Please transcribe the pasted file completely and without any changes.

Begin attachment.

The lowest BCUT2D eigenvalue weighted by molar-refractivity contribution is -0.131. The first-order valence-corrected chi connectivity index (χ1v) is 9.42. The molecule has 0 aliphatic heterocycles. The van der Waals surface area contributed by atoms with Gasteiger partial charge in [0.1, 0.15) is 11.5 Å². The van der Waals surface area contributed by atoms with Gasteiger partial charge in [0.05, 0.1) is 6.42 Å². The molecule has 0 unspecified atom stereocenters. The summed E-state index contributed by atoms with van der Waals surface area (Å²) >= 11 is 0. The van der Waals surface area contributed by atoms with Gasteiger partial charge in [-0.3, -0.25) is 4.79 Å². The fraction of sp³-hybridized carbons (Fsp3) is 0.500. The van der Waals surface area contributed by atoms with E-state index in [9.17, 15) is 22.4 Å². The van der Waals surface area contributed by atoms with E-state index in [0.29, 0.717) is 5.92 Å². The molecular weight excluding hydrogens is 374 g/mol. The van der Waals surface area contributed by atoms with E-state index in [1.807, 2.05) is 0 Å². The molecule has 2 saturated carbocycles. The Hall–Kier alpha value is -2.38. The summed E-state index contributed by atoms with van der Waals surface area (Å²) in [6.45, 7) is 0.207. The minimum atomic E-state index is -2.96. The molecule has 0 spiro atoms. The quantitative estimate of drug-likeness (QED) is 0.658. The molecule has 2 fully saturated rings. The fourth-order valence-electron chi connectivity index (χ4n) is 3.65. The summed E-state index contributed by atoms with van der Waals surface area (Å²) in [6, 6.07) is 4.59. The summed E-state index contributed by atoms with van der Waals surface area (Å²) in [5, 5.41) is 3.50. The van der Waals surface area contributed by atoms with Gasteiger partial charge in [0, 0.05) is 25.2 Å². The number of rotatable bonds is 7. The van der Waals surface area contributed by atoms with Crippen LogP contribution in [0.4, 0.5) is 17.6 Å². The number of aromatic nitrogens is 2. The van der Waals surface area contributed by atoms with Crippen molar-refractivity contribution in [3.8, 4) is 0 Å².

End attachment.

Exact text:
The lowest BCUT2D eigenvalue weighted by molar-refractivity contribution is -0.131. The first-order valence-corrected chi connectivity index (χ1v) is 9.42. The molecule has 0 aliphatic heterocycles. The van der Waals surface area contributed by atoms with Gasteiger partial charge in [0.1, 0.15) is 11.5 Å². The van der Waals surface area contributed by atoms with Gasteiger partial charge in [0.05, 0.1) is 6.42 Å². The molecule has 0 unspecified atom stereocenters. The summed E-state index contributed by atoms with van der Waals surface area (Å²) >= 11 is 0. The van der Waals surface area contributed by atoms with Gasteiger partial charge in [-0.3, -0.25) is 4.79 Å². The fraction of sp³-hybridized carbons (Fsp3) is 0.500. The van der Waals surface area contributed by atoms with E-state index in [9.17, 15) is 22.4 Å². The van der Waals surface area contributed by atoms with E-state index in [0.29, 0.717) is 5.92 Å². The molecular weight excluding hydrogens is 374 g/mol. The van der Waals surface area contributed by atoms with E-state index in [1.807, 2.05) is 0 Å². The molecule has 2 saturated carbocycles. The Hall–Kier alpha value is -2.38. The summed E-state index contributed by atoms with van der Waals surface area (Å²) in [6.45, 7) is 0.207. The minimum atomic E-state index is -2.96. The molecule has 0 spiro atoms. The quantitative estimate of drug-likeness (QED) is 0.658. The molecule has 2 fully saturated rings. The fourth-order valence-electron chi connectivity index (χ4n) is 3.65. The summed E-state index contributed by atoms with van der Waals surface area (Å²) in [6, 6.07) is 4.59. The summed E-state index contributed by atoms with van der Waals surface area (Å²) in [5, 5.41) is 3.50. The van der Waals surface area contributed by atoms with Gasteiger partial charge in [0, 0.05) is 25.2 Å². The number of rotatable bonds is 7. The van der Waals surface area contributed by atoms with Crippen LogP contribution in [0.4, 0.5) is 17.6 Å². The number of aromatic nitrogens is 2. The van der Waals surface area contributed by atoms with Crippen molar-refractivity contribution in [3.8, 4) is 0 Å².